YETHOLM, a parish, in the district of Kelso, county of Roxburgh; containing 1295 inhabitants, of whom 326 are in Kirk-Yetholm and 618 in TownYetholm, 8 miles (S. E. by E.) from Kelso. This place derives its name, signifying "the Hamlet of the Gate," from its position on the confines of Northumberland, from which its two villages are separated only by an open narrow valley which, during the border warfare, afforded a facility of entrance into either country for the too frequent purposes of depredation. Few events of historical importance are recorded with reference to the place. It is said, however, to have been selected by Douglas as the rendezvous of the Scottish army previously to the battle of Otterburn, and it was the place of sepulture of many of the Scottish chieftains who fell at Flodden Field, within six miles of the church. The parish is about four miles in average length and three in breadth, and comprises 8400 acres, of which 2000 are meadow and hill-pasture, 100 wood and plantations, 200 undivided common, and the remainder arable. The surface is divided into numerous small and beautiful valleys by the many hills which intersect it, and of which the highest have an elevation of nearly 800 feet above the level of the sea. Of these valleys the principal is the vale of Bowmont, through which runs the river of that name; it is about two miles long, and varies from a quarter to half a mile in breadth. This river has its source in the Cocklaw hill, and flows with a rapid course into one of the streams tributary to the Tweed: it is subject to frequent inundations, which occasion much injury to the surrounding lands; and abounds with excellent trout. There is a fine sheet of water called Yetholm Loch, of irregular form, and about a mile and a half in circumference; it contains a great number of pike and perch, and is the resort of various kinds of aquatic birds. The inhabitants of Kirk-Yet-holm have the privilege of grazing their cattle, and cutting turf, upon the common; and about 500 acres adjacent to the two villages are occupied by the inhabitants at rack-rent, in portions varying from two to fifty acres each.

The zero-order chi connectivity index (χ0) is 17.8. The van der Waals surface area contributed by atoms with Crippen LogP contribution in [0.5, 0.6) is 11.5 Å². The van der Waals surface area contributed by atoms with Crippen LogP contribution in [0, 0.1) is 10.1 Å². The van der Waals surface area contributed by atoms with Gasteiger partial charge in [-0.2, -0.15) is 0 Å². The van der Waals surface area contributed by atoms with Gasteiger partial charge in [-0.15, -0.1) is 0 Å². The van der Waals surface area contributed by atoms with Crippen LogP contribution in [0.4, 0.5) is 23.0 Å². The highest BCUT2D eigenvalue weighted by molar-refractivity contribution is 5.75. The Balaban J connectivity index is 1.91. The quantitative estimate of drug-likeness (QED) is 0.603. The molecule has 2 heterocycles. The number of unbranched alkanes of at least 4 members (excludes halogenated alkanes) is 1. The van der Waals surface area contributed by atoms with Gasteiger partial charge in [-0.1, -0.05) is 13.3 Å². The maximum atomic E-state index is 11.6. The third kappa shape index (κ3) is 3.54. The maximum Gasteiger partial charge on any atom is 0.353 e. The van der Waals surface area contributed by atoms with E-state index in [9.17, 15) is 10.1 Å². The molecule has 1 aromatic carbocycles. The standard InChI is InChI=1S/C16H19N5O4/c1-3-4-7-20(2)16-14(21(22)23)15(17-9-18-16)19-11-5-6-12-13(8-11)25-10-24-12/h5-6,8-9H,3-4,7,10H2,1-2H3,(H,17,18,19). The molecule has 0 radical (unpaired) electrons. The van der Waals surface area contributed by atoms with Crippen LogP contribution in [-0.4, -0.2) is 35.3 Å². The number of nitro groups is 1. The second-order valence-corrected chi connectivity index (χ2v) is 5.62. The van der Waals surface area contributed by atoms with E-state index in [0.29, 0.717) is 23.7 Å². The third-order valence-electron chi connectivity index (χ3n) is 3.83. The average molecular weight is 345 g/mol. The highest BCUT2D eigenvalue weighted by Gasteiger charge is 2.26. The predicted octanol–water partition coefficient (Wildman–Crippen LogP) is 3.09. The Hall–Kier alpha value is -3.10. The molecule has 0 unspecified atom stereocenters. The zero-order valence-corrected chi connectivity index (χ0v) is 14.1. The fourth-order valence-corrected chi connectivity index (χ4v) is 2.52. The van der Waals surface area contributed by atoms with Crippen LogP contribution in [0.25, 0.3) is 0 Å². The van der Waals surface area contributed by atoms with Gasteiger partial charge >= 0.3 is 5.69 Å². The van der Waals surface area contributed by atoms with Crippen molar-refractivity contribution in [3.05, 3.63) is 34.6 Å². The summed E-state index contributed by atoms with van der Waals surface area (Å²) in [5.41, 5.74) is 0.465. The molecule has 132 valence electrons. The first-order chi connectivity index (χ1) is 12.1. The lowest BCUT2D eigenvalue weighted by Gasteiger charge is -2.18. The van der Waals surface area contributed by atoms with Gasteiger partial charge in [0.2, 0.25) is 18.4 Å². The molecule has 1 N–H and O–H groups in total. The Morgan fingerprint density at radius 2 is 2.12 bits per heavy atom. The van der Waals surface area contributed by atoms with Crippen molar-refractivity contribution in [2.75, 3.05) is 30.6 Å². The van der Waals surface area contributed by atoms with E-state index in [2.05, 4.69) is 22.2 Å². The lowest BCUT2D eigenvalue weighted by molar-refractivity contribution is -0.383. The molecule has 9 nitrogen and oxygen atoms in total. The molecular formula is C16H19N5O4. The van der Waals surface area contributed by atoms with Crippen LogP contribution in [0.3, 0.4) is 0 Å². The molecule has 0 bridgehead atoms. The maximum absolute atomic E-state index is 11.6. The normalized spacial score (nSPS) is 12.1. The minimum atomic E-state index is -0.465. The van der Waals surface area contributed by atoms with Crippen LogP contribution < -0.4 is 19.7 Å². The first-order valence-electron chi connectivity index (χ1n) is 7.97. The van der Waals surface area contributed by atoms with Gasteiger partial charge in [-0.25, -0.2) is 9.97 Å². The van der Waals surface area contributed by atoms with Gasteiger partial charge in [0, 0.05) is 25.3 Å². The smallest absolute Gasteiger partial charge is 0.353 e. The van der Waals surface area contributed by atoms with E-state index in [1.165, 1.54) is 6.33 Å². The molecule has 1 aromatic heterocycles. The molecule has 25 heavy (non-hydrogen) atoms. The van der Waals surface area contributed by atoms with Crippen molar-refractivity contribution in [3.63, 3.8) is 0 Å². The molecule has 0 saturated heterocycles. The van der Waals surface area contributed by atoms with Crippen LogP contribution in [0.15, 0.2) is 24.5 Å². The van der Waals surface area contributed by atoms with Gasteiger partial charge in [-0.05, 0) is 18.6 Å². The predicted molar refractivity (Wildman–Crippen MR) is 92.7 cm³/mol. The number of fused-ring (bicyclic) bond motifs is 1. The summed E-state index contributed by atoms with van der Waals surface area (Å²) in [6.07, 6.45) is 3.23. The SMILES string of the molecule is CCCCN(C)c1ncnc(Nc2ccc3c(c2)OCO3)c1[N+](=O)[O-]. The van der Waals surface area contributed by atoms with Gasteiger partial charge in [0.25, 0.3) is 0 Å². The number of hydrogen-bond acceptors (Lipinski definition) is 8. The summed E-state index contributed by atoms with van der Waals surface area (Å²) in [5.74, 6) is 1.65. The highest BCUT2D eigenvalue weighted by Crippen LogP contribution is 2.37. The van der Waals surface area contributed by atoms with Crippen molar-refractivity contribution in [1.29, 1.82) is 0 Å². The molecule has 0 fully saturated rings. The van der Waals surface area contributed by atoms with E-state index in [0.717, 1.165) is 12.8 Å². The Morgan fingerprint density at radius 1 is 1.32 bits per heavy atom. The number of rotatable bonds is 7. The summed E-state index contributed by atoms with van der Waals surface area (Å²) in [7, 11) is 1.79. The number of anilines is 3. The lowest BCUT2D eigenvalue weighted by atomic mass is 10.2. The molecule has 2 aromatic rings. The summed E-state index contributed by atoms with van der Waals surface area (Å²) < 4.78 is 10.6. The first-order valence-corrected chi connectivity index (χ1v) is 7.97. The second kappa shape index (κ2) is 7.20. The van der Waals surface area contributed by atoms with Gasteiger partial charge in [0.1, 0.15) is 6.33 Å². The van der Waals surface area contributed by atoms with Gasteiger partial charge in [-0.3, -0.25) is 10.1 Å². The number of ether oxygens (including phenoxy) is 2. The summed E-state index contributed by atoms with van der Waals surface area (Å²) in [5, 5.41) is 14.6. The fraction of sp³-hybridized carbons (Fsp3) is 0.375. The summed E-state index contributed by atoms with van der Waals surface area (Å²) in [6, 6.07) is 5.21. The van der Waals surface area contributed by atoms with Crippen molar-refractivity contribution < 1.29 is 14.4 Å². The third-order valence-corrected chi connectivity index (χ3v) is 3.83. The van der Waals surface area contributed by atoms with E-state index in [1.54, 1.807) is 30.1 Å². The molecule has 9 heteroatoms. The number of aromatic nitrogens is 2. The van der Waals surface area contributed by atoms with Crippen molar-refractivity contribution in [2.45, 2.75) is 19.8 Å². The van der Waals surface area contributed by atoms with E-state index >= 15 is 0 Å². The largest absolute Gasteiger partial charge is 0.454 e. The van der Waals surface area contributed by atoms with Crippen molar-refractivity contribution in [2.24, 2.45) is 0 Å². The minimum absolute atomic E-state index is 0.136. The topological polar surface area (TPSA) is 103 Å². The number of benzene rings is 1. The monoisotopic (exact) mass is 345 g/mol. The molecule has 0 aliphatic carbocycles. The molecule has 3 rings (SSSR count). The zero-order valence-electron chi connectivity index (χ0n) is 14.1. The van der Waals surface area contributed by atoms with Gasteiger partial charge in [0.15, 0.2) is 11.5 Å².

The soil is in general fertile, and in the valleys a rich loam; the lower hills are in cultivation, producing good crops, and the higher afford excellent pasture to numbers of sheep and cattle. The system of agriculture is much improved, and the four and five shift courses now prevail; the chief crops are, wheat, barley, and oats, of which a considerable portion is sent to distant markets: good crops of turnips are also raised in the parish. Great attention is paid to the rearing of live-stock, upon which the farmers depend as much as upon agriculture; the cattle are almost exclusively of the short-horned breed, and the sheep, of which about 5000 are fed, are the Cheviot and the Leicestershire, with an occasional cross between them. Lime, procured within a distance of ten miles, is much used, as is the ordinary manure; and in numerous instances, guano brought from Berwick has been introduced with advantage. The farms vary greatly in extent; the farmbuildings are commodious, and the lands are fenced in some parts with hedges of thorn, and in others with loose walls of stone. The hills are chiefly of the transition rock, consisting of felspar, and pitchstone-porphyry, of which the former is most prevalent, and thickly interspersed with nodules of jasper and agate: occasionally, crystals of calcareous spar are found, and also red sandstone, but not of very good quality. The vale of Cherry-Trees abounds with moss varying from eight to fourteen feet in depth, in which trunks of various trees, especially of oaks of extreme hardness, have been found; but throughout the vale the moss has been drained, and the land brought into cultivation. CherryTrees, the seat of Adam B. Boyd, Esq., who is the only resident heritor, is a very handsome modern building, pleasantly situated in the vale, and surrounded with thriving plantations. The villages of Town-Yetholm and Kirk-Yetholm are both situated in the vale of Bowmont, and are governed by baron-bailies appointed respectively by the Marquess of Tweeddale and Mr. Wauchope: these villages communicate by a handsome bridge over the river Bowmont, recently erected. In Town-Yetholm was formerly a market, which has long been discontinued. The roads are kept in good order; a turnpike-road extends for about four miles within the parish, and affords facility of intercourse with Kelso and other towns. Fairs are held at Kirk-Yetholm on the 27th of June, for Cheviot sheep one year old, and cattle, and on the 24th of October, for ewes and cattle; at Town-Yetholm on the 5th of July, for lambs and wool, and the 1st of November, for cattle. This parish has been for a long period the resort of numerous hordes of gypsies, of whom the largest body in Scotland seem from time immemorial to have established their head-quarters here. The number of these at present is about 100, and they live chiefly by selling horn spoons of their own manufacture, and coarse earthenware; their general habits are orderly and peaceable. The rateable annual value of the parish, according to returns made under the Income tax, is £6789.